Often, we hear from parents who worry about young athletes who are hard on themselves, become easily frustrated, and take disappointment home with them. You’re likely familiar with these types of athletes. They’re perfectionists or athletes who display perfectionistic behaviors.
Perfectionistic athletes criticize themselves for making mistakes, often hold very high expectations for themselves, and get frustrated easily after making mistakes. All three of these go hand in hand.
On the positive side, these athletes have a strong work ethic, are committed to their goals, and want to learn and improve. In fact, most athletes display at least some “perfectionistic” traits in their practice from time to time.
Even though they love to work hard in practice, it’s not always easy for perfectionist athletes to perform up to their abilities. When kids try to be perfect, they can undermine their own talents quickly. They hold strict expectations about their performance, are afraid of failing, and worry too much about results—statistics, goals scored or wins.
If your young athlete is a perfectionist, begin by identifying the traits that may be sabotaging his or her confidence in competition.
Does your child want to win so badly that he feels anxious? Is your athlete afraid of failing or losing? Does he or she play tentatively during games? Does your athlete try too hard and then over-control his or her performance?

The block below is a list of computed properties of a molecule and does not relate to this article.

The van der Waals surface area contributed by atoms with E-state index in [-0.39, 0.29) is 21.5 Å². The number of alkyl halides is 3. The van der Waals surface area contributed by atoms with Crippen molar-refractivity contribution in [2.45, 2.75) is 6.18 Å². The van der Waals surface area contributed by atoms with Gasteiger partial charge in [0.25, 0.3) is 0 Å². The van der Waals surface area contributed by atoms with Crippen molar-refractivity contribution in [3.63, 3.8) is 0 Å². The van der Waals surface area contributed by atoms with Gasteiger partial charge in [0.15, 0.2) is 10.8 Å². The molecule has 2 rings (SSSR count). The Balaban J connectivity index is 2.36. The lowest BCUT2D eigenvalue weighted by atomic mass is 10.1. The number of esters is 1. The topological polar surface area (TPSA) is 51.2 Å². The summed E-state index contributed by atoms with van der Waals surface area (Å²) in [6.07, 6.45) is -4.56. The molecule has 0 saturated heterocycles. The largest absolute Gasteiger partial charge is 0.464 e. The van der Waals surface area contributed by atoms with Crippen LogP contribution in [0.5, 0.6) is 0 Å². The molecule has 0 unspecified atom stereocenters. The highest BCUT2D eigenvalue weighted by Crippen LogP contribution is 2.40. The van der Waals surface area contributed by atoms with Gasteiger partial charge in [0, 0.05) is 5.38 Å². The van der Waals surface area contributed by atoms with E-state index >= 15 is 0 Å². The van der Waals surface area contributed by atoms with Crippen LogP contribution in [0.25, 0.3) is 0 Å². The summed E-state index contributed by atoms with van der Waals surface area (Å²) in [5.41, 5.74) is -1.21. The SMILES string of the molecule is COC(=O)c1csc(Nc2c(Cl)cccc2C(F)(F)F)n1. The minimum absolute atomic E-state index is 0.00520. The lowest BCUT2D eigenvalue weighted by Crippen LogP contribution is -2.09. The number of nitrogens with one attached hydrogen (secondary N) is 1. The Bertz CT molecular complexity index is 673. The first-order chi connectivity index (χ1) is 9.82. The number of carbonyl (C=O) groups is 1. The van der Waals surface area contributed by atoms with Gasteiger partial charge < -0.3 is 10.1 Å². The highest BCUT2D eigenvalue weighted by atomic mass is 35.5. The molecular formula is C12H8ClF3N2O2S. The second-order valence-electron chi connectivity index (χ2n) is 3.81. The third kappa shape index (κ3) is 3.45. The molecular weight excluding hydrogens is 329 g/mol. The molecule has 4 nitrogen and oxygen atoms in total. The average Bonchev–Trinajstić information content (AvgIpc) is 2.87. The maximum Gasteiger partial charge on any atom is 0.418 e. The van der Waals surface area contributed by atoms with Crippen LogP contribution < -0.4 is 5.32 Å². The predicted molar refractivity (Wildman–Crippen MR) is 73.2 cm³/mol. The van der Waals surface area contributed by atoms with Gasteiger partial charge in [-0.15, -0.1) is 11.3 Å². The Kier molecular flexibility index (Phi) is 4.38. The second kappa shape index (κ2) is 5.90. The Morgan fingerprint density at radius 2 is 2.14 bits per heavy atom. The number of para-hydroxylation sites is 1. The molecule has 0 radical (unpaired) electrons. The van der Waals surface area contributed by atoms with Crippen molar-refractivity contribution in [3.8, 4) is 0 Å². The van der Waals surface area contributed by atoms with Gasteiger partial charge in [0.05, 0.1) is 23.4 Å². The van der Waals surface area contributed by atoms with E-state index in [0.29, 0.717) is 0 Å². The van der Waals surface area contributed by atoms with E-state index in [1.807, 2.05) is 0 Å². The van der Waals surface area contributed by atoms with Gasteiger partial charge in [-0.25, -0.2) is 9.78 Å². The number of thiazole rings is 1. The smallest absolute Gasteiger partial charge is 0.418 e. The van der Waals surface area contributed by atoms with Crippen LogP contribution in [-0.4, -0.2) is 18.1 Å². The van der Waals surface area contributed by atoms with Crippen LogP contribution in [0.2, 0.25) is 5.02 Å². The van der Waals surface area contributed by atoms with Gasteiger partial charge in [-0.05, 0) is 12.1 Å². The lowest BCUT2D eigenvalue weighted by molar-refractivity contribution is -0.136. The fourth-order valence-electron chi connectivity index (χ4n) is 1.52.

Parents with perfectionist athletes should help kids identify their high expectations about how they should perform. Then help your child or teen replace these expectations with simple process goals.
For example, say your athlete believes he or she should hit every shot perfectly. Suggest that your child replace his or her “I must hit every shot perfectly” mindset with these simple process goals or objectives:
1. Pick the right target for each shot
2. Be decisive
3. Be confident.
Simple tasks your child can manage easily.
Reward the positive behaviors related to perfectionism such as not accepting mediocrity. However, you should be mindful of the subtle ways that perfectionistic athletes undermine their confidence and happiness in sports.
Want to learn more about how to build confidence and success in young athletes? Check out our workbook/CD program, “The Ultimate Sports Parent: A 14-Day Plan for Kids’ Success in Sports.”
Award winning parenting writer Lisa Cohn and Youth Sports Psychology expert Dr. Patrick Cohn are co-founders of The Ultimate Sports Parent. Pick up their free e-book, “Ten Tips to Improve Confidence and Success in Young Athletes” by visiting www.youthsportspsychology.com.